What a breath of fresh air all that is. Of course FINA and SNZ provide those who earn their income with next to nothing. Of course their monopoly control is wrong and illegal. Of course change is well overdue. However the point made in the London meeting, and a point that I have been making in Swimwatch for at least ten years, is the argument made by Konstantin Grigorishin that the role of FINA (and SNZ) is to be “regulators of rules not people”.

Where SNZ has consistently failed is every time they attempt to get involved in managing the affairs of swimmers. Training swimmers has not worked. SNZ teams have consistently failed to perform. The teach learn-to-swim teachers program is a failed joke. Undeterred by a perfect history of disaster SNZ now want to take on para-swimmers. For all the reasons the other “people” escapades have failed, para-swimming will also founder and drown.

As recently as this morning I watched Gary Francis taking the World SC Championship team for a training session at the Millennium Pool. In my opinion he is ill-equipped for that job. It was a case of SNZ repeating the mistake that has ruined New Zealand swimming for the past 3650 days. In business school parlance it is called “sticking to your knitting”.  SNZ should regulate the rules of the sport and let others better equipped guide the careers of the athletes.

The Eye Of A Needle

Wednesday, December 19th, 2018

This morning’s training had finished. I was sitting in the Millennium Pool café drinking my customary cup of green tea and sharing a bowl of potato wedges. The table we had chosen was next to the door leading into the holiest of holies; the inner sanctuary of the Tabernacle where God’s presence appears; otherwise known as.the head office of Swimming New Zealand (SNZ).

For some reason today I noticed more activity than usual. Perhaps it is because of Christmas. A constant stream of busy people dashed from office to café and back to office. At least they looked busy. Some were clasping clipboards. They always give the owner a busy look. I remember my mother telling me about a well-known student in the high school where she taught English. His name was Tana Umaga He later went on to captain the All Blacks New Zealand rugby team. Tana was evidently famous for occasionally wandering around the school for an hour with a clipboard during a class he felt the need to skip.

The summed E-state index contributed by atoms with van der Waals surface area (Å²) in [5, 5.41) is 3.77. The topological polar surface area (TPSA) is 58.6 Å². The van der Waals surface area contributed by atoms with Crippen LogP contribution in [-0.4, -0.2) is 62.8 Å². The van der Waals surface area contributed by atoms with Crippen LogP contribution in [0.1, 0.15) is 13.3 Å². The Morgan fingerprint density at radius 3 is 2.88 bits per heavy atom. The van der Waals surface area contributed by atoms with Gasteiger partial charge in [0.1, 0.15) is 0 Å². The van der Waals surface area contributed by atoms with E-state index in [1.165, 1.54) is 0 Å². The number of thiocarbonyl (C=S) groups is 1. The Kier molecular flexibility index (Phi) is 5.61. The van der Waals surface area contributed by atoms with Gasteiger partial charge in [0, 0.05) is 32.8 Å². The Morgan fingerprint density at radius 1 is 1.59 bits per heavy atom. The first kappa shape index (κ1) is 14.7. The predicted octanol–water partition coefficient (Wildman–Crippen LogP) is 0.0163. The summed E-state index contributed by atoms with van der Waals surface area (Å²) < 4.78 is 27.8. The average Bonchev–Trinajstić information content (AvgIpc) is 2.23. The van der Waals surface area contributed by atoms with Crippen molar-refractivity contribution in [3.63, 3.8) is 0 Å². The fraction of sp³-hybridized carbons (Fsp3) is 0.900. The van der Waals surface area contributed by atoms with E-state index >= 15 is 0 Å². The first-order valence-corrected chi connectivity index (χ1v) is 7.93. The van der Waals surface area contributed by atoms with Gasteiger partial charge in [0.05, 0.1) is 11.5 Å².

The occupants of the SNZ offices looked as busy as Tana Umaga but we know none of them have a fraction of his sporting knowledge. In fact the male members coming through the door have a remarkably uniform appearance. They seem to cultivate the casual, sporting look. Dark trousers, shoes with too long and too pointed toes. Don’t they know medical science has long warned of the foot problems associated with those shoes?

But it is the shirts that afford membership of the SNZ holy order. Acceptable colours are white, cream, pale blue and pale pink. I’m no great fan of the pale pink. That’s probably a personality flaw of mine rather than any problem with the colour. The shirt neck buttons are undone. No one wears a tie. But the sleeves give away status and provide the ultimate message of casual and busy. Being accepted means rolling each sleeve half-way up the forearm. Busy and casual is the unmistakable sartorial message.

There is one inescapable question every time the SNZ door opens. What on God’s good earth do these people do? I mean I know what Eyad and Daniel Hunter and Emma Godwin do. They swim a lot. I know what Jon Winter and Andy McMillan and Monica Cooper do. Morning and night they manage scores of New Zealand swimmers. But how are their lives improved in any way by all this SNZ activity? What do the gallons of latté actually achieve? SNZ’s shirt sleeves are rolled up but do the arms do anything meaningful? Not that I know of.

Consider Gary Francis. He is coming up to his one year anniversary. Are we any better off for the $100,000 plus spent on his employment? Not if the results of last week’s World SC Championships are a measure of his contribution, we’re not.

The real mystery is, whatever goes on behind the four pillars and the veil of the tabernacle, is costing us a million dollars a year – $900,000 actually but let’s not argue about an odd $100,000 here or there.

Now I have to admit, I am a committed Jacinda Ardern supporter. In difficult times I think she is doing a terrific job of leading New Zealand. The warmth she displays to humanitarian and social causes is exactly what I would hope New Zealand should stand for. She has led us to support climate change legislation, she has doubled our efforts to build more houses, she genuinely cares about child poverty, she gave me an extra $140 a week to heat our house this winter, she pays for me to drive to the North Shore Hospital every week and she has sold our country to the world as a warm and caring place. She has earned my vote in the next election.

But there is one question mark on Jacinda’s otherwise stellar record. Why, oh why does she pay the rolled up sleeves, latté crew at SNZ $900,000 a year? She must know that there are better things to do with a million dollars than give it to the SNZ occupants of Antares Place. What sort of return has the government ever got from the millions given to SNZ? None that I know of. Nurses, teachers, police, firemen, pensioners, doctors and a dozen other occupations need the money more. There is no possible justification for wasting it. I have no doubt the New Zealand Prime Minister is a kind and caring person. But she should avoid being taken to the cleaners. It is time to re-write her cheque; time to make it out to a more worthy cause. She would be doing the country and the sport of swimming a huge favour.